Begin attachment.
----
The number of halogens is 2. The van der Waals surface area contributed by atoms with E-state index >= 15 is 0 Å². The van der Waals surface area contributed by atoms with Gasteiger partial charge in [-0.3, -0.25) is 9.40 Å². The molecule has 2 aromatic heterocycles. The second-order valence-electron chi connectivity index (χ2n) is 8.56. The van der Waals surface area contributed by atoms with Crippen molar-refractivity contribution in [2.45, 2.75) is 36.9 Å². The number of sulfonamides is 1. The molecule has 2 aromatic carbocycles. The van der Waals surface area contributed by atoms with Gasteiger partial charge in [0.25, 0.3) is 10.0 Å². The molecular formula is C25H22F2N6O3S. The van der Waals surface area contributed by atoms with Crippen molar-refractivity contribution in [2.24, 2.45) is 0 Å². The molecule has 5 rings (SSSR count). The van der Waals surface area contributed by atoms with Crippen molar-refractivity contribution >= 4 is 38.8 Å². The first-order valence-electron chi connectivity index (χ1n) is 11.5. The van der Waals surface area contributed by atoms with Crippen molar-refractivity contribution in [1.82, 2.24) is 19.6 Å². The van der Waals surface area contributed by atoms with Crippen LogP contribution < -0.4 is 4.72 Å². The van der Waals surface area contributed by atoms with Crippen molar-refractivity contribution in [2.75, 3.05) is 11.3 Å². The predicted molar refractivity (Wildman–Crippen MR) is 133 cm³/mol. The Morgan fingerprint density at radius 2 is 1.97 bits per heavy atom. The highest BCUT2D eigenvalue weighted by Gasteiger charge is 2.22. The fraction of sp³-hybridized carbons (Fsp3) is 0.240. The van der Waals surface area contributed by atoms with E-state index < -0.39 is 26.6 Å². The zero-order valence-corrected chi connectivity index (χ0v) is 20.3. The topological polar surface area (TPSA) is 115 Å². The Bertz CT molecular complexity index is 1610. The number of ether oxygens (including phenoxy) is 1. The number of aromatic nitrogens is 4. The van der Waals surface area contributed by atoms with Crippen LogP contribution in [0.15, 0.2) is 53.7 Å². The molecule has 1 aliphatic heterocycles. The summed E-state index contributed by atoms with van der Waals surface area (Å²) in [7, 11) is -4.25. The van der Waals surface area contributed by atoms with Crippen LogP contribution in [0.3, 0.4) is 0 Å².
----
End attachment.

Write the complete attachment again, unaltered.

The number of halogens is 2. The van der Waals surface area contributed by atoms with E-state index >= 15 is 0 Å². The van der Waals surface area contributed by atoms with Gasteiger partial charge in [-0.3, -0.25) is 9.40 Å². The molecule has 2 aromatic heterocycles. The second-order valence-electron chi connectivity index (χ2n) is 8.56. The van der Waals surface area contributed by atoms with Crippen molar-refractivity contribution in [2.45, 2.75) is 36.9 Å². The number of sulfonamides is 1. The molecule has 2 aromatic carbocycles. The van der Waals surface area contributed by atoms with Gasteiger partial charge in [0.25, 0.3) is 10.0 Å². The molecular formula is C25H22F2N6O3S. The van der Waals surface area contributed by atoms with Crippen molar-refractivity contribution in [2.24, 2.45) is 0 Å². The molecule has 5 rings (SSSR count). The van der Waals surface area contributed by atoms with Crippen molar-refractivity contribution >= 4 is 38.8 Å². The first-order valence-electron chi connectivity index (χ1n) is 11.5. The van der Waals surface area contributed by atoms with Crippen molar-refractivity contribution in [1.82, 2.24) is 19.6 Å². The van der Waals surface area contributed by atoms with Crippen LogP contribution < -0.4 is 4.72 Å². The van der Waals surface area contributed by atoms with Crippen molar-refractivity contribution in [2.75, 3.05) is 11.3 Å². The predicted molar refractivity (Wildman–Crippen MR) is 133 cm³/mol. The Morgan fingerprint density at radius 2 is 1.97 bits per heavy atom. The highest BCUT2D eigenvalue weighted by Gasteiger charge is 2.22. The fraction of sp³-hybridized carbons (Fsp3) is 0.240. The van der Waals surface area contributed by atoms with E-state index < -0.39 is 26.6 Å². The zero-order valence-corrected chi connectivity index (χ0v) is 20.3. The topological polar surface area (TPSA) is 115 Å². The Bertz CT molecular complexity index is 1610. The number of ether oxygens (including phenoxy) is 1. The number of aromatic nitrogens is 4. The van der Waals surface area contributed by atoms with Crippen LogP contribution in [0.15, 0.2) is 53.7 Å². The molecule has 1 aliphatic heterocycles. The summed E-state index contributed by atoms with van der Waals surface area (Å²) in [7, 11) is -4.25. The van der Waals surface area contributed by atoms with Crippen LogP contribution in [0.3, 0.4) is 0 Å².